How the States Got Their Shapes

How the States Got Their Shapes

eBook - 2009
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We are so familiar with the map of the United States that our state borders seem as much a part of nature as mountains and rivers. But every edge of the familiar wooden jigsaw pieces of our childhood represents a revealing moment of history and of, well, humans drawing lines in the sand. This is the first book to tackle why our state lines are where they are. Packed with oddities and trivia, this entertaining guide also reveals the major fault lines of American history, from ideological intrigues and religious intolerance to major territorial acquisitions. Adding the fresh lens of local geographic disputes, military skirmishes, and land grabs, Mark Stein shows how the seemingly haphazard puzzle pieces of our nation fit together perfectly.--From publisher description.
Publisher: [S.l.] : HarperCollins, 2009
ISBN: 9780061899867
Characteristics: 1 online resource
Additional Contributors: cloudLibrary


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Jul 17, 2015

It was really interesting, especially the states where I've lived.

May 24, 2011

Great premise, horrible book. There are 51 chapters - in alphabetical order - that range from two to eight pages. This is the opposite of a page turner. Stein isn't a historian, and he actually admits in his introduction that most of his research came from an online atlas.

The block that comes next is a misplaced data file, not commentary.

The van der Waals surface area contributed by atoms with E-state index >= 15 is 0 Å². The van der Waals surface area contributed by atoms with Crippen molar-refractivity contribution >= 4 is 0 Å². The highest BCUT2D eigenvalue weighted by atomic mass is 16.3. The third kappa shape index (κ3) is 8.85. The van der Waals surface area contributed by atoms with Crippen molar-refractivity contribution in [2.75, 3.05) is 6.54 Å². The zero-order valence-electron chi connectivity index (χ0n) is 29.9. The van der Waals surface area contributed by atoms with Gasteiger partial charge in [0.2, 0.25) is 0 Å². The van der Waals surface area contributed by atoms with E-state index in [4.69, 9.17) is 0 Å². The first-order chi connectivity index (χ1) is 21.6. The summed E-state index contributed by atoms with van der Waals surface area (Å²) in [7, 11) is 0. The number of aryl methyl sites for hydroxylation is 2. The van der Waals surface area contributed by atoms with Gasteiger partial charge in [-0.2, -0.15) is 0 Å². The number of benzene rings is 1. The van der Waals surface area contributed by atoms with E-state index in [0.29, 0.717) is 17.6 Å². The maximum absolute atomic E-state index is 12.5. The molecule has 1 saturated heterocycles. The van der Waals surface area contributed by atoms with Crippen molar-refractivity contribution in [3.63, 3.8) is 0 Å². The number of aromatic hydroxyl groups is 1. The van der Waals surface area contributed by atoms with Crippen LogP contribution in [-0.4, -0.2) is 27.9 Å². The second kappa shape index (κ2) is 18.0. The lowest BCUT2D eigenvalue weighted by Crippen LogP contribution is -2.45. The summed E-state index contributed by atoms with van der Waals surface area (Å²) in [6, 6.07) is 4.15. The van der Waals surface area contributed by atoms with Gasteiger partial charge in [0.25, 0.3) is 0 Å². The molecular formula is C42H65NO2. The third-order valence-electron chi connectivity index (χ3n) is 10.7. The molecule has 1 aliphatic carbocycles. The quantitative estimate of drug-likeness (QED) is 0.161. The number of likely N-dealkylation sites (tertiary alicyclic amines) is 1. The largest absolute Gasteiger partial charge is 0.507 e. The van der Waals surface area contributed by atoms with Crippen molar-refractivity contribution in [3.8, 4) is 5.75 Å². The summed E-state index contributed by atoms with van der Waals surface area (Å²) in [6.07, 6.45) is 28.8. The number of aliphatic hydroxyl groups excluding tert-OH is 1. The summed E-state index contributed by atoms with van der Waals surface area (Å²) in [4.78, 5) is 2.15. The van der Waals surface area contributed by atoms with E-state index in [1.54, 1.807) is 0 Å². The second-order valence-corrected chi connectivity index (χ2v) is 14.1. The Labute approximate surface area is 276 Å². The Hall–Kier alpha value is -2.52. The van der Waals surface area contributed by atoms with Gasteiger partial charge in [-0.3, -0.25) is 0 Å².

Jun 24, 2009

Mark Stein walks the reader through a virtual geographic tour of our fifty states, describing how each of them got its unique northern, southern, eastern and western borders.

While initially interesting, by the time the reader is about halfway through, it starts to feel repetitive. For example, once you've read about how Iowa got its northern border, reading about how Minnesota got its southern border feels redundant. Still, an interesting lesson in history and politics.


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